That said, we don’t trust systems to understand what “best” means.
Just like Tay can’t tell what not to model its responses upon, no algorithm I’ve seen could come close to the subtlety of actual human interactions.
As an example, sometimes there are friends or family who are fairly passive with a social network, but whose activity—which a bot would interpret as uninteresting—is our way of keeping tuned into their level of depression. Sometimes we act on their messages but often just seeing them is enough (particularly when our primary social activity with them happens outside the feed).
Often there are inside jokes a bot wouldn’t get.
Algorithmic feeds which use activity level on a post/tweet/image are inherently biased against quieter relationships and smaller networks.
I follow high-signal folks like Anil Dash and very low activity folks who are important to me in the same stream. Algorithmic feeds don’t get the subtle differences and fail to put those folks on an even footing.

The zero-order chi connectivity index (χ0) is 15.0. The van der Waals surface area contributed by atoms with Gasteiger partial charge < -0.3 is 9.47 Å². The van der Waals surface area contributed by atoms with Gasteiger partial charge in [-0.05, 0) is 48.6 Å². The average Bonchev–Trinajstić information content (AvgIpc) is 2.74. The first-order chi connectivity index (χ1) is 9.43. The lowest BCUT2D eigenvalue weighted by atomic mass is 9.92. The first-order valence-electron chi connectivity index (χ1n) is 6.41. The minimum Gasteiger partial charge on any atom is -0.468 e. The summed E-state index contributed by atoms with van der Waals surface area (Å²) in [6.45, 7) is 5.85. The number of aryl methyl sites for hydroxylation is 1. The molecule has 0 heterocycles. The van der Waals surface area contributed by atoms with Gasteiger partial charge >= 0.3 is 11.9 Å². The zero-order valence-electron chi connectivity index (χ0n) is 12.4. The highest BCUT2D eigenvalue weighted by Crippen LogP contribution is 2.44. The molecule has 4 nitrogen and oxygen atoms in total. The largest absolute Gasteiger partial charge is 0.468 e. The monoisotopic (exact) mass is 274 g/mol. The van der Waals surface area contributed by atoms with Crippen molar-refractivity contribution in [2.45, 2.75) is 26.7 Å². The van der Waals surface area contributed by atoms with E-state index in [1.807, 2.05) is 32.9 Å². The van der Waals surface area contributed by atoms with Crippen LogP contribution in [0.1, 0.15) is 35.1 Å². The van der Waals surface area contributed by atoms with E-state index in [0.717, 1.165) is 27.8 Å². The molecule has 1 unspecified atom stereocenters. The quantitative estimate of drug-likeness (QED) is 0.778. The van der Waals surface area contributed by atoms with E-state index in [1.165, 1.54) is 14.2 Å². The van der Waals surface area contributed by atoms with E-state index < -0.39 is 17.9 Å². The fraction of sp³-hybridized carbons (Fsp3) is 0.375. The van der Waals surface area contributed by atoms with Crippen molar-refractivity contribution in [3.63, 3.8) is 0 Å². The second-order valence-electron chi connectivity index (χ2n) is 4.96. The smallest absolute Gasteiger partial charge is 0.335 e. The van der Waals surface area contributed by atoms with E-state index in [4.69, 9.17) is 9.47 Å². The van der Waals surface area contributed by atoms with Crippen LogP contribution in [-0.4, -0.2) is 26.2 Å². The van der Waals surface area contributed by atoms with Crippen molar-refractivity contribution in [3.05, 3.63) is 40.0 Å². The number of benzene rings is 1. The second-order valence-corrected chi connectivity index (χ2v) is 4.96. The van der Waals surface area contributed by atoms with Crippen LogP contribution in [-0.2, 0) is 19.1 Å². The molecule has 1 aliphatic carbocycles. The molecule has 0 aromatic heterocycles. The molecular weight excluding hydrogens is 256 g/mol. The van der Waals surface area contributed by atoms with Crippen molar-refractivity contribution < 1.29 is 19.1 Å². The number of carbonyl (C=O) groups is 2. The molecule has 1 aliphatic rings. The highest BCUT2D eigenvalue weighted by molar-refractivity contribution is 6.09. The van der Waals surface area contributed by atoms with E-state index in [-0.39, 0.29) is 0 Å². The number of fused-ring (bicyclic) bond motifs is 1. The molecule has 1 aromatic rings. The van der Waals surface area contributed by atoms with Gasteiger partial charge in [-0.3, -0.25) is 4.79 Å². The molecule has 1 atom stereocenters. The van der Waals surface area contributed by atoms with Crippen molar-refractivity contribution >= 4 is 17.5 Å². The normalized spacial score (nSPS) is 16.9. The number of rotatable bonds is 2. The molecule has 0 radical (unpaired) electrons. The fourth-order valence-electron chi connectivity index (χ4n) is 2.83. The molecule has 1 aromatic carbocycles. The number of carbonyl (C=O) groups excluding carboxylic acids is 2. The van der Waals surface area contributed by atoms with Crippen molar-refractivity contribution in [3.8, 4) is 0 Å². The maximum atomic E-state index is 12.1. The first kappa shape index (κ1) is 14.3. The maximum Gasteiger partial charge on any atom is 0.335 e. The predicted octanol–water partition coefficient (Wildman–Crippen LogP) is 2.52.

So, no, no matter how nice the folks are and how best damn product what they’re making is supposed to be, I will continue to reject algorithmic feeds and instead tune my follow activity to just what I can handle.
[my comment on a comment by Ev Williams on “Instagram and the Cult of the Attention Web: How the Free Internet is Eating Itself” by Jesse Weaver on Medium]
Me rejecting algorithmic feeds again: “That said, we don’t trust systems to understand what ‘best’ means.” https://t.co/DxKYrkS9io